Maritime practice traditionally assigns clearly-defined shipboard roles and responsibilities. Design assumptions follow. Assumptions about the abilities (physical, mental, or sensory) of the idealized role-holder as they are designed into products, spaces, and practices may prove to be disastrous in emergency situations. In such cases the only person available to fulfill a lifesaving task may not share the ability set assumed in the design whether that is through temporary injury of the crew, or substitution of a child, elderly person, or person with a permanent disability. Designing for extraordinary conditions is a principle that accepts current evolving definitions of disability as the interaction between ability (functionality) and environment (design; social response to variety in human functionality). It "imagines" disability as a normal consequence of life and designs for it proactively.
4) Design for modularity and revision
While a core tenet of Universal Design is that the design be sufficient "without special or separate design" the frequency of maintenance necessary for watercraft, especially in a saltwater environment, leads to frequent opportunities for upgrade to accommodate the range of abilities in crew and passengers. Original ship design that envisions modular upgrading and maintenance protocols that actively query shipboard experience for opportunities to design for improved inclusion are to be encouraged.
5) Design for seamless intermodal transfer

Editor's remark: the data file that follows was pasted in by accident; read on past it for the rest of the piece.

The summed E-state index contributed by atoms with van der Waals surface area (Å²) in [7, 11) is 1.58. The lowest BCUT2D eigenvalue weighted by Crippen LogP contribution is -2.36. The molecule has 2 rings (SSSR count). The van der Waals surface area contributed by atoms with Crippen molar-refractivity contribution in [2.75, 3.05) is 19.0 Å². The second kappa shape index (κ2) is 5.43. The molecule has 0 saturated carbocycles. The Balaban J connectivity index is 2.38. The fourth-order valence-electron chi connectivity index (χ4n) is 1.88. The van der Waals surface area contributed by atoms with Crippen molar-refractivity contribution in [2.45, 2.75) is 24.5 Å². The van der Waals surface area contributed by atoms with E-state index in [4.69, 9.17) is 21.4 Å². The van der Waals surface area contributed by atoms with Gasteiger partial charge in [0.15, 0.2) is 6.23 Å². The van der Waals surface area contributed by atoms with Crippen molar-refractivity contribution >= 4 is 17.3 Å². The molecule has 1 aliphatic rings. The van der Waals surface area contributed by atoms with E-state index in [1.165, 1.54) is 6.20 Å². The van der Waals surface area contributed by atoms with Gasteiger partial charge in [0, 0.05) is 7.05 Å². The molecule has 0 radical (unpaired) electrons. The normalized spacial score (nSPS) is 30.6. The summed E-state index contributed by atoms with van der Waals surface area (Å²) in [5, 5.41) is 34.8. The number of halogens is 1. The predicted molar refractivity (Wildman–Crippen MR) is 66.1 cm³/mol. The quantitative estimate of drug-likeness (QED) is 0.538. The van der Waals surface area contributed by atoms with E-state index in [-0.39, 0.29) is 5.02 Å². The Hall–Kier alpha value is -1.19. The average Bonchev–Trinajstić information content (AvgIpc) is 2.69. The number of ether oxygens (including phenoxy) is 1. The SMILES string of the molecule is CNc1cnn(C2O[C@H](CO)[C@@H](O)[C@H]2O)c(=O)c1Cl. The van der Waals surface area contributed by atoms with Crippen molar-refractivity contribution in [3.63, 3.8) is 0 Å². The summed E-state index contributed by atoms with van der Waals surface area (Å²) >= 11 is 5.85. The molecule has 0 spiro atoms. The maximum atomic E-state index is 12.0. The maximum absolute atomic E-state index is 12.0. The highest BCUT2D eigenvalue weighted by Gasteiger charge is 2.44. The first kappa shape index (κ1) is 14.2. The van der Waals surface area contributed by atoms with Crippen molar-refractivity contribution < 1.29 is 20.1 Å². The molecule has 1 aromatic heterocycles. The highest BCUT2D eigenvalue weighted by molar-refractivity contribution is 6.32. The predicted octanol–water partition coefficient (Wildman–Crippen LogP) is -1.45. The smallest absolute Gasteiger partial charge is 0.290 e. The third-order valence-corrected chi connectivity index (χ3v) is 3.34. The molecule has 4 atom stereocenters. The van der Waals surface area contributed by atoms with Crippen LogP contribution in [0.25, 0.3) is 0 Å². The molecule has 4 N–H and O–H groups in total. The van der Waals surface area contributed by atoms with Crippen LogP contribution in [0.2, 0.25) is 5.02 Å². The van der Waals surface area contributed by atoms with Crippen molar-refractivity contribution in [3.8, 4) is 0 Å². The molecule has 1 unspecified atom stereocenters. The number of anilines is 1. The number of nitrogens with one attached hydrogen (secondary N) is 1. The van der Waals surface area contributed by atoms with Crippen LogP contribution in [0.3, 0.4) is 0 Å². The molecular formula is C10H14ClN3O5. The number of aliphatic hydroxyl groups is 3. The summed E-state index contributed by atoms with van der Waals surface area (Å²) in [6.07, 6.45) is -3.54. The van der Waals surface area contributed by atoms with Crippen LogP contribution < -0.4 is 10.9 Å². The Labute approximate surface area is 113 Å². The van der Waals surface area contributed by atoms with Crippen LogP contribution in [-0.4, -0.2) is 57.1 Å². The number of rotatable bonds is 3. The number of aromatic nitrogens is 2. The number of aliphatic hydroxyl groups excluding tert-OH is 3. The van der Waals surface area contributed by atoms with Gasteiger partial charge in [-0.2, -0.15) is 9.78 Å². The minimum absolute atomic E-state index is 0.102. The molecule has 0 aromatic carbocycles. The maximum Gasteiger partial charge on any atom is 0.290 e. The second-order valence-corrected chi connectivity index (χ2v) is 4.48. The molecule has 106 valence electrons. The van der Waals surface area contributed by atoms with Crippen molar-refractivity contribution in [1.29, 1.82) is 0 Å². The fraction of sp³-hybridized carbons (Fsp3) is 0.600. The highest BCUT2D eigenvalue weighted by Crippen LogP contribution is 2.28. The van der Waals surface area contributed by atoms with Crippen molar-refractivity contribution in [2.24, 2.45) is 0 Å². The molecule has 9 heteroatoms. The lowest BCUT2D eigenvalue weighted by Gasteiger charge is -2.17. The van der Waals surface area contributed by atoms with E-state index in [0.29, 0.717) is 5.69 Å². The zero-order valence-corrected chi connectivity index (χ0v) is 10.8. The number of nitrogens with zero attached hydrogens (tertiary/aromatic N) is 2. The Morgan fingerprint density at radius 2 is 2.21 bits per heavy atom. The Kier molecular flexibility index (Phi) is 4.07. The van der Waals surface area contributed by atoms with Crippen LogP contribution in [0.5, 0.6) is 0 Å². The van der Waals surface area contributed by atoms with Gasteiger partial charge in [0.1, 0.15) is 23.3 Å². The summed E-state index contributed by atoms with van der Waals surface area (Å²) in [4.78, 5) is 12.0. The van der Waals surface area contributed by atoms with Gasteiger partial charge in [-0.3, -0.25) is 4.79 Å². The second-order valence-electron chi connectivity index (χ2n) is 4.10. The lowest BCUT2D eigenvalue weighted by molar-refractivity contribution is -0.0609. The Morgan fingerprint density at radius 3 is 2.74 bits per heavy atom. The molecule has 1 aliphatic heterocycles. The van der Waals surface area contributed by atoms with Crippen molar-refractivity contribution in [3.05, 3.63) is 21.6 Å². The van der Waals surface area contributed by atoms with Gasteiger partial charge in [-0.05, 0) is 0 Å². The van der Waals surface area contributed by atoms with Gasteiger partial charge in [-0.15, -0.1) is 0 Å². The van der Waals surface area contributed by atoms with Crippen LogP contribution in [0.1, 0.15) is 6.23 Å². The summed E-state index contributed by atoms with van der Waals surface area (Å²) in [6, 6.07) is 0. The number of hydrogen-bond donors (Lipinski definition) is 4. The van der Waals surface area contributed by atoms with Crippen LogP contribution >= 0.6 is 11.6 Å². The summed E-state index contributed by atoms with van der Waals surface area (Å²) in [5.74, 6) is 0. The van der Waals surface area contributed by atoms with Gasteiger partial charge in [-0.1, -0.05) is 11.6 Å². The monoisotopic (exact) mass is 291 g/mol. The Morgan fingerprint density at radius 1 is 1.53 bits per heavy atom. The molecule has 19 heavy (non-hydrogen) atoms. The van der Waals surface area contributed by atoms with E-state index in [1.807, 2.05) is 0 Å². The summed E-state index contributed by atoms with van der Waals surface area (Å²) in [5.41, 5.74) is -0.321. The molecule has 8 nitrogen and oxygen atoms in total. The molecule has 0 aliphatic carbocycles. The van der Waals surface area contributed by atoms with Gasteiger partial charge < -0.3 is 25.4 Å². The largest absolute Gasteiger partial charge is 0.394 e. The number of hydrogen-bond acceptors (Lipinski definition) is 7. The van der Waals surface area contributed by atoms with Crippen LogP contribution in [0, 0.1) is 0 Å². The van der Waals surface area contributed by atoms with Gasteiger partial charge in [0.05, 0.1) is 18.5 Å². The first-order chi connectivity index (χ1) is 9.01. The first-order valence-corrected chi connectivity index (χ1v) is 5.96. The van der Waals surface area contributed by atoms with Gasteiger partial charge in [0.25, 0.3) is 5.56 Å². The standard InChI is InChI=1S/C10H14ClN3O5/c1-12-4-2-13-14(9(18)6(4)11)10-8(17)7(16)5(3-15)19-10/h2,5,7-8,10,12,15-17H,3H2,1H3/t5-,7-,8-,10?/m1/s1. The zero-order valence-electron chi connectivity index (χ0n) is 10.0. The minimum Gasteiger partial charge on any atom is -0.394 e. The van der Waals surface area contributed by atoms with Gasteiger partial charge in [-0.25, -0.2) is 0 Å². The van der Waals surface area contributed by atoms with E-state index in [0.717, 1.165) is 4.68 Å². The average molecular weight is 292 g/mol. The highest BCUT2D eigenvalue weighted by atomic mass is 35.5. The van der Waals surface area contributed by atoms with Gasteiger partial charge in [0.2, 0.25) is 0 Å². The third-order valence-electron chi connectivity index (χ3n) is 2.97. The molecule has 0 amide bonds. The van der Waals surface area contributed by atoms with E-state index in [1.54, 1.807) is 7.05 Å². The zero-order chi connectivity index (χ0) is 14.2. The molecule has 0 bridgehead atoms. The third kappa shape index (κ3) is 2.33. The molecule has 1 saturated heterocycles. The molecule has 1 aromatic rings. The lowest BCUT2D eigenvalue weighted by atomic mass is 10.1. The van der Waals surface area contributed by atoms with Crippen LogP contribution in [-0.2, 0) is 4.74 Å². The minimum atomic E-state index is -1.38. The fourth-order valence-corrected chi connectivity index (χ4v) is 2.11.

Sophisticated and efficient systems have been developed to load and unload watercraft, haul them ashore, or transport them. Similar breadth of imagination and technology is often lacking in relation to human passengers. Assumptions that all crew and passengers can safely and independently embark, move freely through, and disembark a vessel are to be examined thoroughly at the design stage and reviewed systematically through the vessel's operation. Special attention is to be paid to the effect of climactic and environmental conditions, aging, and temporary or permanent disability on the part of crew and passengers. Intermodal transfer by its nature involves more than design of a single vessel. It requires attention to the interface between vessels and docking systems (fixed or temporary), tenders, and emergency evacuation systems.

The current world standard document on this topic is entitled Accessible Boating Facilities: A Summary of Accessibility Guidelines for Recreation Facilities finalized in 2002 and published by the United States Access Board in 2003 with subsequent updates and commentary.

For further information

Dr. Scott Rains, Consultant
Email: srains@oco.net
Skype: RollingRains

Sherri Backstrom
Director, Waypoint Yacht Charter Services
Email: sherri@waypointcharter.com